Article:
The European Union remains committed to membership for Turkey even after the process was slowed down last week, the EU's current presidency said.
“Turkey's accession is still an objective,'' said Finnish Prime Minister Matti Vanhanen, whose country holds the EU's rotating presidency until the end of this month. “Perhaps the train has slowed down but the destination is still the same.” The European Commission, the EU's executive body, on November 29 called for 25% of Turkey's membership talks with the EU to be suspended after Turkey refused to meet a pledge to lift its embargo on EU member Cyprus. The recommendation, which still must be ratified by the EU's 25 member states, slowed down a process already expected to take 10 years or more. Vanhanen told a joint meeting of European Parliament members and EU member states' lawmakers in Brussels today that the commission's recommendation forms a “good basis” for decision.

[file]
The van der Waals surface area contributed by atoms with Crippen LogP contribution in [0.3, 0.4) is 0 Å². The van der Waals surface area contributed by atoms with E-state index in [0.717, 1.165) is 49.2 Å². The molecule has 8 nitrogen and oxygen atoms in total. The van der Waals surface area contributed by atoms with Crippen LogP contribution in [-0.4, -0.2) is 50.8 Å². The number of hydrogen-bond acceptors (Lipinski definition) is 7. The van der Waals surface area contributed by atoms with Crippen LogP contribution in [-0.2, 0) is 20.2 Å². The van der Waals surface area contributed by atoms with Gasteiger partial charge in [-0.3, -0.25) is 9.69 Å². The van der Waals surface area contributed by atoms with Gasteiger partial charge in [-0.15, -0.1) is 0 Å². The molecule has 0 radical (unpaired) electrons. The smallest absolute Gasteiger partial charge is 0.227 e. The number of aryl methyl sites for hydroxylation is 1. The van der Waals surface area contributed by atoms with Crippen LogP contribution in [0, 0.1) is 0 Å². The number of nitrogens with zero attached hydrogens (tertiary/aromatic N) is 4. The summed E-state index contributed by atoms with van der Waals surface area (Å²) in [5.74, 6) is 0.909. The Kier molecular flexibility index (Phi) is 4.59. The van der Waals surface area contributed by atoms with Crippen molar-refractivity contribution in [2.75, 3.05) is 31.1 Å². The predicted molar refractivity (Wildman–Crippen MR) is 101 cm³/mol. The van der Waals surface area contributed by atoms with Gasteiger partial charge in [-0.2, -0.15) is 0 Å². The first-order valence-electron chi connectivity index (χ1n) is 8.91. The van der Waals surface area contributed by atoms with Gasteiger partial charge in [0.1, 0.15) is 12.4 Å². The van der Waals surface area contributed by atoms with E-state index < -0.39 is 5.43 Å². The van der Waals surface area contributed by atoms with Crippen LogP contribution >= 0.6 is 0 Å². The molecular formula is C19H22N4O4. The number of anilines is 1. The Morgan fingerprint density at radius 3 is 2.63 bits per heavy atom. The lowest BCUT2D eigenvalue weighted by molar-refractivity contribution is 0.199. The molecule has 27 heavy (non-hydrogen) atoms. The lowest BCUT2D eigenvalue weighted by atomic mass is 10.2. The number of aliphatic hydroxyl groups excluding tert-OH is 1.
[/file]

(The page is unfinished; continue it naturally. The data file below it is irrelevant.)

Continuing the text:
Jose Barroso, the commission's president, told the lawmakers that candidates for membership have to respect their commitments as the EU views possible enlargement beyond existing members. “Speed of progress toward enlargement depends on results” including respect for the rule of law, Barroso said. EU anger has been growing after Turkey backtracked on a pledge to end the curbs on Cyprus in return for winning the go- ahead to start accession negotiations 14 months ago. The Turkish government now says this step requires the bloc to allow trade with a part of Cyprus occupied by Turkey for three decades. The commission's recommendation reflects broader anxieties about admitting Turkey, which would be the first mainly Muslim member and one of the bloc's most populous nations. The Turkish embargo is a lightning rod for criticism that extends to demands for more Turkish media and religious freedoms. (Bloomberg)